Gum disease is the most common chronic inflammatory condition in the world, and researchers have established a relationship between oral health and overall wellness.
“The mouth is indeed the gateway to the entire body, not just when it comes to health but also when it comes to disease,” says Petra Wilder-Smith, DDS, PhD, director of dentistry and professor at the UCI Health Beckman Laser Institute & Medical Clinic.
“There is more and more evidence that disease in the oral cavities has a direct link to systemic diseases like colon cancer, infectious conditions of the heart and lungs, and quite a few other diseases.”
Research has also linked gum disease to:
Biofilm's role in periodontal disease
Bacteria in the mouth are the culprits. Plaque — what dentists call biofilm — is a mass of bacteria that grows on surfaces in the mouth. Not all bacteria are bad, but the bad kind can cause both acute and chronic periodontal disease, Wilder-Smith says.
She explains how the bacteria responsible for gum disease can cause illness: “Inflamed blood vessels can become leaky and let bacteria into the blood, where it spreads throughout the body causing disease. Bacteria in the mouth also can be inhaled into the lungs.”
Making things worse, she says some dental devices that use aerosol action for teeth cleaning and drilling may end up spraying bacteria into the lungs.
Removing plaque and keeping it off
Wilder-Smith and her colleagues are conducting research using lasers to measure dental plaque in the mouth and testing toothpastes to determine which ones work best to reduce gum disease.
“We’re trying to find better ways of removing plaque and keeping it off,” she says. “We’re a year into our current study.”
In the study, participants with acute gum disease — called gingivitis — are randomly assigned to brush with one of three over-the-counter toothpastes: one very much like bestselling varieties and two formulations made by the dental gel company Livionex Inc.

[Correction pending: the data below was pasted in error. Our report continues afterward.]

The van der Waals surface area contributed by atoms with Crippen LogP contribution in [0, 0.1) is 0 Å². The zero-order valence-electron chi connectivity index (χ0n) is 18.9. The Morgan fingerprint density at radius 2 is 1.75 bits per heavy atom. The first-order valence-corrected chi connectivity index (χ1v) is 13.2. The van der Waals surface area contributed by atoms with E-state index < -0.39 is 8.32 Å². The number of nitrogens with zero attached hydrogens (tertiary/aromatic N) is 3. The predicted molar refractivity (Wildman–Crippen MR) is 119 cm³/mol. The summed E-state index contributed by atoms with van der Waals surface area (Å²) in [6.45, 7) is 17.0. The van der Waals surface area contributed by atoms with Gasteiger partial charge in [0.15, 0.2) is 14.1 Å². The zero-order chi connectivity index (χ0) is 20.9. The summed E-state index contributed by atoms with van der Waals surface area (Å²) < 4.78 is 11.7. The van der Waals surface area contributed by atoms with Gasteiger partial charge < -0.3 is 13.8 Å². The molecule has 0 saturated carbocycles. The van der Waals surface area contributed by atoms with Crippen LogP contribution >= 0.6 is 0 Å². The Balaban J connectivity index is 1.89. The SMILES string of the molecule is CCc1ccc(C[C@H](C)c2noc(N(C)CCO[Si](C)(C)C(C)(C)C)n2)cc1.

The idea is that once plaque is removed, the inflammation goes away and gingivitis is reversed.
For the study, dentists evaluate trial participants’ mouths three times over 21 days, using a clinical examination of swelling, color and bleeding to gauge healing.
A sophisticated laser is used to assess the levels of plaque and biofilm attachment mechanisms.
Wilder-Smith says most toothpastes attack plaque by scrubbing it off.
Toothpaste that penetrates biofilm
The test toothpaste works differently. It contains a natural substance that allows it to penetrate the biofilm and reach the tooth surface. Once there, the substance repels the plaque so that less accumulates.
The toothpaste also stops the plaque components from adhering to each other, making it looser and easier to remove.
“It’s a really cool product,” Wilder-Smith says. “But our studies are double-blind so we don’t know which toothpaste participants are using.”
Although the study will explore the connection between improvements in oral health and general health, Wilder-Smith notes that there already “is plenty of evidence that correlates periodontal health with systemic health.”
Results of the toothpaste study are forthcoming.